Texas’ Perry rejects Medicaid expansion. What now? (+video)
Now that Texas Governor Rick Perry has rejected the federal expansion of the Medicaid program, health care providers in the state would like to see Perry's alternative health care plan. Others praised the governor's decision.
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Many had pinned their hopes on victory in the courts and now hope Republicans can sweep this fall’s elections and repeal the law.Skip to next paragraph
In Pictures Texas Gov. Rick Perry
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“We’re just not going to be a part of … socializing health care in the state of Texas,” Perry told Fox News.
Parkland Memorial Hospital, which treats many of the North Texas region’s uninsured patients in its emergency room, said Perry’sresistance to the proposed Medicaid expansion won’t stop the flow of indigents seeking care at safety-net hospitals.
“If our state is going to turn away hundreds of millions in federal funds, we are eager to see what our leaders will propose to replace them,” the Parkland Health & Hospital System said in a written statement. The system said that last year it provided $605 million in uncompensated care.
Dan Stultz, an internist who heads the Texas Hospital Association, said Medicaid offers only paltry payments to providers, but having uninsured people flock to emergency rooms for care simply shifts costs to those with insurance. It also places more burdens on the county property owners whose taxes support hospitals such as Parkland.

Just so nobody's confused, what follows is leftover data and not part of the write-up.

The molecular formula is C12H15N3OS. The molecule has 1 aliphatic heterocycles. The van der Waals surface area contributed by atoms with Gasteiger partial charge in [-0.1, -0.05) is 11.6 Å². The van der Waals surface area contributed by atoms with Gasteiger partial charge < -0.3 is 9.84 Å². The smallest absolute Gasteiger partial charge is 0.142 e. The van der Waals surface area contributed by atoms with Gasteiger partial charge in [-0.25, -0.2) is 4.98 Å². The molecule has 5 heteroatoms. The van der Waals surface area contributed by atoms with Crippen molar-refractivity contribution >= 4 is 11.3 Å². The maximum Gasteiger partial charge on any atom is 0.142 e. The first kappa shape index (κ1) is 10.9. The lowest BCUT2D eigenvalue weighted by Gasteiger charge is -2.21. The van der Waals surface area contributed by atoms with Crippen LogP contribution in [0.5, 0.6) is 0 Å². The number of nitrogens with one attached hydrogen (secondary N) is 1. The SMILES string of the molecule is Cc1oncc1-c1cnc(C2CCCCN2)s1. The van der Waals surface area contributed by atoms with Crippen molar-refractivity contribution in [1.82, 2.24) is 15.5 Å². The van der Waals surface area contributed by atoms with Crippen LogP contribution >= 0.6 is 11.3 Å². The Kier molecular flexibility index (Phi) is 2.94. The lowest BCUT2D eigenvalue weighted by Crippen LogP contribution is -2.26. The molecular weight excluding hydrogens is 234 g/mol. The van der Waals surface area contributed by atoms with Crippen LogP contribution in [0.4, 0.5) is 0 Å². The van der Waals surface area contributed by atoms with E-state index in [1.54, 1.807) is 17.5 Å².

“With a strained state budget, it’s hard to imagine addressing the uninsured problem in Texas without leveraging federal funds, which will now go to other states that choose to expand their Medicaid program,” Stultz said.
Houston neonatologist Michael Speer, president of the Texas Medical Association, said he’s especially worried about uninsured adults under the poverty line, who were intended to be added to Medicaid and may not qualify for subsidies to buy private plans.
Legislators could attempt to buck Perry on the issue next year, though it’s unlikely enough other Republicans will want to do so.
Either way, Medicaid — one of the largest parts of the state budget — will again be a major issue. Last year, lawmakers helped bridge a $27 billion shortfall by underfunding Medicaid by between $4 billion and $5 billion of state funds. They’ll have to pay the tab in 2013, even though state finances are expected to again be tight.
Texas state Rep. Garnet Coleman, a Houston Democrat who is a leading health policy writer, said Perry “chose the policy that’s best for him politically” but ignored the plight of poor adults, many suffering from diabetes, cancer and mental illness.
“The governor said it’s better to follow his ideology and throw those folks under the bus than to provide health coverage that the state of Texas would pay zero for, at least for the first three years,” Coleman said.
Free-market advocates praised Perry. Merrill Matthews of the Dallas-based Institute for Policy Innovation said that “if enough states push back, maybe they can get the flexibility to try and actually fix the broken Medicaid system.”
Texas could aim to eventually negotiate a better deal, too. For the law to succeed, the administration needs to see the number of uninsured greatly reduced, and Texas has a higher rate of population without coverage than any other state.
States have tended to go along with past expansions of government coverage for the poor and near-poor, even if they first balked, federal officials noted.